Yet he viewed his newfound fiscal situation as a means through which he could help make the world a better place. Through his connection to the Rebbe and the Rebbe’s emissaries, he facilitated Jewish growth around the world and encouraged others to do the same.

As his business interests expanded, he became involved in an enterprise in New Jersey, where he first met Rabbi Moshe Herson.

“He became my good buddy, like my brother,” recalled Chase in a 2008 interview with JEM. “Rabbi Herson was running a Chabad school in a poor area of Newark, and he was in desperate need of financial help. I checked him out and found that he was a very special person, with a level of selflessness and dedication to Yiddishkeit that I had never encountered before. I decided to help him with fundraising, and before I knew it, I was on the board of directors of his school—the Rabbinical College of America, which we moved to Morristown—and up to my neck, gratefully, involved with Chabad-Lubavitch.

“In 1968, I met the Rebbe, of blessed memory, and it was love at first sight. When I encountered this great human being, this great educator, this wonderful, humble tzadik, I was changed forever. And I became totally devoted to him.”

Chase receives a dollar and a blessing from the Rebbe. In between them is Rabbi Moshe Herson, today head shaliach of New Jersey. (JEM Photo)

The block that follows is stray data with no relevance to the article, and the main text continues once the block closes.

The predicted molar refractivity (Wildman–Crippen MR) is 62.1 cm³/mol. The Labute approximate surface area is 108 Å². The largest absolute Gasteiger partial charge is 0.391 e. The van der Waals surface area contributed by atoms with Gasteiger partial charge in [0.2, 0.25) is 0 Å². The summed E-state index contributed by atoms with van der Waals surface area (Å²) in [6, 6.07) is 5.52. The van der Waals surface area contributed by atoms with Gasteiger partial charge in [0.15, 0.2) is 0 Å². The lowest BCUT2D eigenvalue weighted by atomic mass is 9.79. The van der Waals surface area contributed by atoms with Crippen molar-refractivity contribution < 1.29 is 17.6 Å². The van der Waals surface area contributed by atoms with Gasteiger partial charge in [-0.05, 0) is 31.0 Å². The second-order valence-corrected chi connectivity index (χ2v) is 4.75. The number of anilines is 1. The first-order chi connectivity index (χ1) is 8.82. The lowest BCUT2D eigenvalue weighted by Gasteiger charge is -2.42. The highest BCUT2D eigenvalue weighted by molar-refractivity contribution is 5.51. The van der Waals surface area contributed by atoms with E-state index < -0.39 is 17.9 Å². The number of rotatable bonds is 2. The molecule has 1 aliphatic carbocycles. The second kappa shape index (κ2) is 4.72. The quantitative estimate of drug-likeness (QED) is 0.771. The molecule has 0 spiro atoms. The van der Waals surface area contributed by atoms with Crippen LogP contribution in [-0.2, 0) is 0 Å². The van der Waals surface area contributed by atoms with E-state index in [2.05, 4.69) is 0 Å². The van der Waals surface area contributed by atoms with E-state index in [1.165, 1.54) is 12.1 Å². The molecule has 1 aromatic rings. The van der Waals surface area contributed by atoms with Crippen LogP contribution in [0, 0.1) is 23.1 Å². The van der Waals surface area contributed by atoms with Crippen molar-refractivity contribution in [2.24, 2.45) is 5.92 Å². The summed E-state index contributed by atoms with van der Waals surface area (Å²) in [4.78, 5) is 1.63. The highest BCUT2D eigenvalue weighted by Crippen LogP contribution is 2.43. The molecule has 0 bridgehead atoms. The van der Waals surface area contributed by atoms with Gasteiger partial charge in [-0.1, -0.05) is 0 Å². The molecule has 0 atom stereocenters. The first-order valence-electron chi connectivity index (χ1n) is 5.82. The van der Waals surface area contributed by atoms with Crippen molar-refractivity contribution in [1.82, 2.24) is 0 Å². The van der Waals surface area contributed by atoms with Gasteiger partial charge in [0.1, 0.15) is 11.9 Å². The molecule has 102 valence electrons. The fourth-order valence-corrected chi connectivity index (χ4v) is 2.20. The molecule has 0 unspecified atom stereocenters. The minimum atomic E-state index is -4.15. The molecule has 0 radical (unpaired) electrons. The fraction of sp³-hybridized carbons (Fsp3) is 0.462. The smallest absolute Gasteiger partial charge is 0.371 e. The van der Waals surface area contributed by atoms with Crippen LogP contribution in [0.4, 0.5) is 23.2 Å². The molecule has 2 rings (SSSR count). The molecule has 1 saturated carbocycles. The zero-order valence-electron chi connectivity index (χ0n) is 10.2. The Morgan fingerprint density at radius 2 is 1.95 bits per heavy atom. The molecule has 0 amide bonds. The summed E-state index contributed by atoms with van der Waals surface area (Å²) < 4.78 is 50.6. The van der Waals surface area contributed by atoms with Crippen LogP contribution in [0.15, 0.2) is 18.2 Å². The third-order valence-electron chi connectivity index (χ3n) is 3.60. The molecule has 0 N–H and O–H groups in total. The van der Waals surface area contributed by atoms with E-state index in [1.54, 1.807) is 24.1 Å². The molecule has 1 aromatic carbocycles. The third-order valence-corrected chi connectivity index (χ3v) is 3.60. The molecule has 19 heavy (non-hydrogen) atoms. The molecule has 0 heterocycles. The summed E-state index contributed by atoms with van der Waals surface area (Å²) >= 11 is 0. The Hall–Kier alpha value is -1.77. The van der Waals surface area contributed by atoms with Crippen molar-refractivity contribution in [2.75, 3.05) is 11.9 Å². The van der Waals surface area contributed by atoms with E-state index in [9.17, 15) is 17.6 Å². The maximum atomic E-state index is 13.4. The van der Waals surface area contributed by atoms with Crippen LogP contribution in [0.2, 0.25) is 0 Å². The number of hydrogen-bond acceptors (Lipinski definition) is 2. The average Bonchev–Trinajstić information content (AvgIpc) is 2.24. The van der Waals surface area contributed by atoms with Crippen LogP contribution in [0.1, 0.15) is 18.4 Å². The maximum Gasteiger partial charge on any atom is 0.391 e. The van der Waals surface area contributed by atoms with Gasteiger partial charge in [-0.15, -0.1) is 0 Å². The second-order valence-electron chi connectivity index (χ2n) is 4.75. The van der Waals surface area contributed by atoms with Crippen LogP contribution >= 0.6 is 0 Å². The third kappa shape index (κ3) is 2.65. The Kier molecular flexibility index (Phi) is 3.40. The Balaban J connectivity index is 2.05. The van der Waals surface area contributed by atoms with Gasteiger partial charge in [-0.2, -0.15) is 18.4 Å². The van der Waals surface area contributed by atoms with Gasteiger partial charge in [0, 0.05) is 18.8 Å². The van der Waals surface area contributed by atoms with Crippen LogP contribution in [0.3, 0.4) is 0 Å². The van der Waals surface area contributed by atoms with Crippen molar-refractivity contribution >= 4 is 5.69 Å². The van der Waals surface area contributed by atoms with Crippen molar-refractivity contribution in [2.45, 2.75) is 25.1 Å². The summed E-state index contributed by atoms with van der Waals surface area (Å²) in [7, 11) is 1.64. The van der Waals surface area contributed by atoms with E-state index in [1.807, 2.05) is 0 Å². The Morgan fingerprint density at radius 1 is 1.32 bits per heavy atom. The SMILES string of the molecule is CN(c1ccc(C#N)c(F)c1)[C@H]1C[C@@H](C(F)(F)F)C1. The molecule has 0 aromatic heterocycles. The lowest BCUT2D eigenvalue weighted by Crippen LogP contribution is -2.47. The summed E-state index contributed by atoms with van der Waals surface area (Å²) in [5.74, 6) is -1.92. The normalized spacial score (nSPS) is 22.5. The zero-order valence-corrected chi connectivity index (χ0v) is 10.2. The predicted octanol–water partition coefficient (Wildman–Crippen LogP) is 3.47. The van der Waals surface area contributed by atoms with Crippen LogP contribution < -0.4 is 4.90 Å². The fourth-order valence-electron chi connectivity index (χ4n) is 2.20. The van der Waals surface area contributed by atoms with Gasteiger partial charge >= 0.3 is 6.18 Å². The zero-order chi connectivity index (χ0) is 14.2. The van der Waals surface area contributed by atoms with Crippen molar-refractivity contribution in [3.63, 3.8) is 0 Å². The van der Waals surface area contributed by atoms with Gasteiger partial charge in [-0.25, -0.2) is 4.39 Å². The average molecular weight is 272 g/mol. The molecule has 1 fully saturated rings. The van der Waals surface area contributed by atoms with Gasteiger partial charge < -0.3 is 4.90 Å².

Chase receives a dollar and a blessing from the Rebbe. In between them is Rabbi Moshe Herson, today head shaliach of New Jersey. (JEM Photo)

Influenced Those Around Him

Through the Rebbe’s encouragement, Chase incorporated many Jewish observances into his daily life, including putting on tefillin, which the Rebbe requested that he do as a “gift” for the Rebbe’s 79th birthday in 1981.

Chase maintained the practice of praying in tallit and tefillin daily—even aboard airplanes and his personal yacht. In following the Talmudic dictum to face towards Jerusalem while praying, Chase regularly asked his captain, a non-Jew named Nick Winters, of the ship’s position and projected route. One Sunday, while docked at Block Island, Winters asked Chase if he could leave the ship to attend church. “You pray to your G‑d every morning,” he said,” and you’re making me feel guilty that I don’t follow my faith.”